For the gaussian profile, as the variance is increased, the Airy pattern becomes less and less apparent and finer. All thanks to anamorphism and convolution. It is also demonstrated that indeed the FT of a gaussian is still a gaussian.
As an application of this observations, I generated a 200x200 image with 16 dots arranged to form a heart shape. Next, I created a heart pattern and convolved the two images. The results are shown below. Indeed the convolution is just the product of their FT’s such as in the correlation exercise in Activity 5.
Moving on to the next part, we observe the FT of repeated patterns. In Scilab, I generated pixel patterns with different spacing. I obtained their FTs and the resulting images are as follows:
To interpret the results, we can treat a square grid as symmetric dots in x and y axis. The FT of these dots are sinusoids summed together as seen in the FTs of the pixels above.
Because of anamorphism, as the pixel distance is increased, less dots will form on the grid and thus will form more points in the Fourier space.
Fingerprints : Ridge Enhancement
The next demonstrations are on the practical applications of FT filtering. I prepared my own finger print and converted it to grayscale using Scilab:
I then obtain the FFT of the grayscale image and made a filter that is the same size as the original image. The FT and the filter are as follows:
The high intensity lines of the FFT of the fingerprint represents the ridges. By multiplying the images above to acquire the convoluted images as shown below:
The ridges became more apparent but their are still blotches. I tried another filter and repeated the whole process:
There is an improvement in the visibility of the ridges. But the blotches are still apparent. NOT UNTIL NOW HAVE I REALIZED MY MISTAKE. I have made a very large filter at the center. For the mean time, the very least I have demonstrated ridge enhancement of the sides of my finger print. I will definitely update this very soon.
Lunar Landing Scanned Pictures : Line Removal
The next application of noise reduction using FFT is filtering unwanted patterns in frequency space. The image chosen was a lunar surface photo presumably from NASA given below.
Same as what I did for the finger print data, I obtained the FFT of the image and made a corresponding filter as shown below:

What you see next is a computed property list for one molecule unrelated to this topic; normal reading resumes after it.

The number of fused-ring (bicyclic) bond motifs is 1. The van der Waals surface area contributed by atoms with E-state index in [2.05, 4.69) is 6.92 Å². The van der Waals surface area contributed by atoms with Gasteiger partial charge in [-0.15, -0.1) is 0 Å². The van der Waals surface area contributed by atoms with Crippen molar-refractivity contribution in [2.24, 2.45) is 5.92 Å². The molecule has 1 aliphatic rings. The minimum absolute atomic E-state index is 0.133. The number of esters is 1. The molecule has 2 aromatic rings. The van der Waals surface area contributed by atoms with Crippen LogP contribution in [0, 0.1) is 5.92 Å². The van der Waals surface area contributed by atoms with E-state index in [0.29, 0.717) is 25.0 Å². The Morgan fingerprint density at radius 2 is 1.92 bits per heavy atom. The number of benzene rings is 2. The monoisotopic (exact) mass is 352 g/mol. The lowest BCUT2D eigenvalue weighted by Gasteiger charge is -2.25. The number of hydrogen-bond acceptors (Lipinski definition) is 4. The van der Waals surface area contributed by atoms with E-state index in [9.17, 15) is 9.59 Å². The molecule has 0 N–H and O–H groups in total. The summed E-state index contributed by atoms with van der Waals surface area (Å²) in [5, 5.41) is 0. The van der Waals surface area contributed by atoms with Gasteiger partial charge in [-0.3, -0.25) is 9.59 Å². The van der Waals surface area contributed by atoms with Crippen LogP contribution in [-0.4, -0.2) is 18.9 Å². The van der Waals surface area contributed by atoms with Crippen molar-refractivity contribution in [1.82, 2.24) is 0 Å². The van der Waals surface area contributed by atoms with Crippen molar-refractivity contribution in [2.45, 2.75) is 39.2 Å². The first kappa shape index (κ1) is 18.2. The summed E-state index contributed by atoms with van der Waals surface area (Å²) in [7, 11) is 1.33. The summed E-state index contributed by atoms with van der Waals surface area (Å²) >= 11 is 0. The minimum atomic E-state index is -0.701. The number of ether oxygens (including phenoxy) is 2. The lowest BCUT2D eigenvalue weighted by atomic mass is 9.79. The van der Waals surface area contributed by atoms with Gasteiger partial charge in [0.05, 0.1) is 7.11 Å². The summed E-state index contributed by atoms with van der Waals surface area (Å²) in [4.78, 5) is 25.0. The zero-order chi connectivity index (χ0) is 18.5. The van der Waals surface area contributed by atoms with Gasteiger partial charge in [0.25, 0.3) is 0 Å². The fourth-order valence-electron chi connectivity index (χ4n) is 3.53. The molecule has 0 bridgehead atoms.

Multiplying the two images to obtain the convoluted image, I get the result:
Indeed, FT filtering is effective in cleaning images with line patterns due to image stitching.
Canvas Weave Modeling and Removal
This last application of FT removal is a little bit tricky. The image is an art canvas with weave patterns. The challenge is to remove the weave patterns. This is easy because it requires exactly the same process as was done in the finger print and lunar photo. The challenge is how to render the image in full color. The image is shown below:
I first separated the image in grayscale and the corresponding color channels: red, blue and green. I obtained the FFTs of the different channels, convolved it to the filter.
Using the flipdim() function in Scilab, I was able to render and combine the color channels to one image. The resulting image is shown below.
In summary, I have explored the properties and applications of the 2D Fourier Transform. Content-wise this activity proved to be the longest and tiring so far. But all the effort was worth it. Image processing indeed is an intricate subject. You get to learn a lot things by doing, making mistakes, and learning from those mistakes. I spent almost three weeks to finish the activity trying to learn the processes and debugging the code. I hope that I may be able to build upon my basic knowledge of FT filtering for my future scientific endeavor.
Want to collaborate? Message me in LinkedIn.
 M. Soriano, “Properties and Applications of the 2D Fourier Transform,” Applied Physics 186 Activity Hand-outs, 2014.